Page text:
What Will You Be Drinking This Thanksgiving?
Happy Thanksgiving to Our Valued Clients and Friends:
I am sure all of you have the food portion of your Thanksgiving menus all planned out – but have you selected what you’ll be drinking with your feast?
I decided that I wanted to prepare some charcoal-grilled oysters as an appetizer at my parent’s house on Thanksgiving morning. My first thought was not to look up recipes and instructions on how to prepare the oysters – rather, my thoughts turned to what beverage I would pair them with. Well, wine, of course – I’m a wine enthusiast.
Over the weekend, I sampled several wines, and have narrowed my choices down to three:
The first is Kirkland Champagne. Surprisingly, I found the Kirkland champagne to be quite good – especially for $20. This champagne is made by vintner Jonathan Mercier of the Janisson Wine House, in the village of Verzenay, a designated Grand Cru village for champagne. I found this champagne to be structured, with notes of citrus and a nice, nutty nose. I enjoyed it well. A similar champagne, made by the same vintner for Janisson under the house’s own label (Kirkland can be found at your local Costco), costs approximately twice what the Kirkland champagne does.
The second is Nicholas Feuillatte NV Brut Reserve Champagne. I found this wine, made with Chardonnay, Pinot Noir, and Pinot Meunier grapes, to be elegant, fruity, and soft – very drinkable and enjoyable. The wine is light, with a hint of lemon acidity providing crispness. I liked the Feuillatte better than the Kirkland; however, I am not sure it is twice as good, and it costs twice as much.
The third wine I sampled was a Villages Chablis by Patrick Piuze. Piuze is a Canadian who moved first to Australia to make wine. He then settled in Burgundy, France, about 10 years ago, to pursue his craft. He does not own a single vineyard, but purchases all of his grapes from local growers. From these grapes, he makes 38 different Chablis wines. These wines range from basic Villages to 1er Cru to Grand Cru Chablis. Piuze’s Chablis are notable for clarity and cleanliness, with a sharp feel and a taste of minerality that I find most appealing. Piuze does a remarkable job making Chablis wines, and the Villages variety I sampled costs in the neighborhood of $20.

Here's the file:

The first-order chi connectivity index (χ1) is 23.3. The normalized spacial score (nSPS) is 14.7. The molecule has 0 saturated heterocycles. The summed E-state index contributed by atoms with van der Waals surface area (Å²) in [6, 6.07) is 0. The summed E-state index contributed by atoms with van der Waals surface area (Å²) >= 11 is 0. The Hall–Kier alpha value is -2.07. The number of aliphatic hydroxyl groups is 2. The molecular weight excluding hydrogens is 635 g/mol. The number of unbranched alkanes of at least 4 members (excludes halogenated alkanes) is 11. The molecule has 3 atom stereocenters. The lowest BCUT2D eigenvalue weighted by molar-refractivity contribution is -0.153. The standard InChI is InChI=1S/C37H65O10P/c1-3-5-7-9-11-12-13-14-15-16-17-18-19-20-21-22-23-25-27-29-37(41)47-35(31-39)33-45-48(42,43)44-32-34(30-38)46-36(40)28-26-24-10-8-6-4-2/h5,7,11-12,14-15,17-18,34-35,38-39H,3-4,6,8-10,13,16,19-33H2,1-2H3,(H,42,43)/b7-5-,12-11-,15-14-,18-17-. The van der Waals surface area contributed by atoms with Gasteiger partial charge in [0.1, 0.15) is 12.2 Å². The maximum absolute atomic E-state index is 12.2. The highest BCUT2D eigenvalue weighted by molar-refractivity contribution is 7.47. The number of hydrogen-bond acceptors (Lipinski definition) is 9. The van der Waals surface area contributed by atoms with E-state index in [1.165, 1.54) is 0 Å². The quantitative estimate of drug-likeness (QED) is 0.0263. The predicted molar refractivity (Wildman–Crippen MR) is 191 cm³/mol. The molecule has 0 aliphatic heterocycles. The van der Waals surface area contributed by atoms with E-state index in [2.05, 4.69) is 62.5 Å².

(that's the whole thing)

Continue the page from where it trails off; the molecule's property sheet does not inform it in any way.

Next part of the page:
I am often surprised at the high quality of some wines that can be had for very reasonable prices – all three of my “finalists” are at reasonable to bargain rates for good French wines.
But the point is to suit your taste, your palate. Taste is subjective. By all means, pair reds with shellfish, if that is what tastes right to you.
It seems that almost any topic can come back to that – we must take ourselves, our individuality, into account when making important decisions. And I think wine-pairings at Thanksgiving count as important – they do for me.
What will you be eating and drinking this Thanksgiving Day? Please click here to email me directly – I would love to hear your tastes and preferences.
Until next Wednesday –